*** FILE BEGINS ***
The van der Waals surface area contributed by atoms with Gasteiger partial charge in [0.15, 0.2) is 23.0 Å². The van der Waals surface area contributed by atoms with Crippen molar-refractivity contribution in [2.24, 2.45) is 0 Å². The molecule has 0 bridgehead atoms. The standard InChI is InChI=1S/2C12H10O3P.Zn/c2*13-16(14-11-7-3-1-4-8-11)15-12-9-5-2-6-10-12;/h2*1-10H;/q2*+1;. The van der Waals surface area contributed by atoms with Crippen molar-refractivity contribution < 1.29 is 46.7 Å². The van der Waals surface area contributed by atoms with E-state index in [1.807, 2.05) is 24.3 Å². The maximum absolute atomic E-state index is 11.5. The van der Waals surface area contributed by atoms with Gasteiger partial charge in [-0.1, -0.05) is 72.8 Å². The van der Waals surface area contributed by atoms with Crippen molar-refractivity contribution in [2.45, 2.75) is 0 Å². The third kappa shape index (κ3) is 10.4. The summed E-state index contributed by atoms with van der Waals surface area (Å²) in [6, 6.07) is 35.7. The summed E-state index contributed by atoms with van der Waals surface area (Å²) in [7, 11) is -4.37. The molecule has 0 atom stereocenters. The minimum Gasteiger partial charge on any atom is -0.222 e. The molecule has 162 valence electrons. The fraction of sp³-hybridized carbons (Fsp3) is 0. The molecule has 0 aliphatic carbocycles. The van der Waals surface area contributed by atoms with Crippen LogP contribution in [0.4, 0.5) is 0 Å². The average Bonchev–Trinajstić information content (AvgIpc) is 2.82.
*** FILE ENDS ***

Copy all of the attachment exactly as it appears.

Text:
The van der Waals surface area contributed by atoms with Gasteiger partial charge in [0.15, 0.2) is 23.0 Å². The van der Waals surface area contributed by atoms with Crippen molar-refractivity contribution in [2.24, 2.45) is 0 Å². The molecule has 0 bridgehead atoms. The standard InChI is InChI=1S/2C12H10O3P.Zn/c2*13-16(14-11-7-3-1-4-8-11)15-12-9-5-2-6-10-12;/h2*1-10H;/q2*+1;. The van der Waals surface area contributed by atoms with Crippen molar-refractivity contribution < 1.29 is 46.7 Å². The van der Waals surface area contributed by atoms with E-state index in [1.807, 2.05) is 24.3 Å². The maximum absolute atomic E-state index is 11.5. The van der Waals surface area contributed by atoms with Gasteiger partial charge in [-0.1, -0.05) is 72.8 Å². The van der Waals surface area contributed by atoms with Crippen molar-refractivity contribution in [2.45, 2.75) is 0 Å². The third kappa shape index (κ3) is 10.4. The summed E-state index contributed by atoms with van der Waals surface area (Å²) in [6, 6.07) is 35.7. The summed E-state index contributed by atoms with van der Waals surface area (Å²) in [7, 11) is -4.37. The molecule has 0 atom stereocenters. The minimum Gasteiger partial charge on any atom is -0.222 e. The molecule has 162 valence electrons. The fraction of sp³-hybridized carbons (Fsp3) is 0. The molecule has 0 aliphatic carbocycles. The van der Waals surface area contributed by atoms with Crippen LogP contribution in [0.4, 0.5) is 0 Å². The average Bonchev–Trinajstić information content (AvgIpc) is 2.82.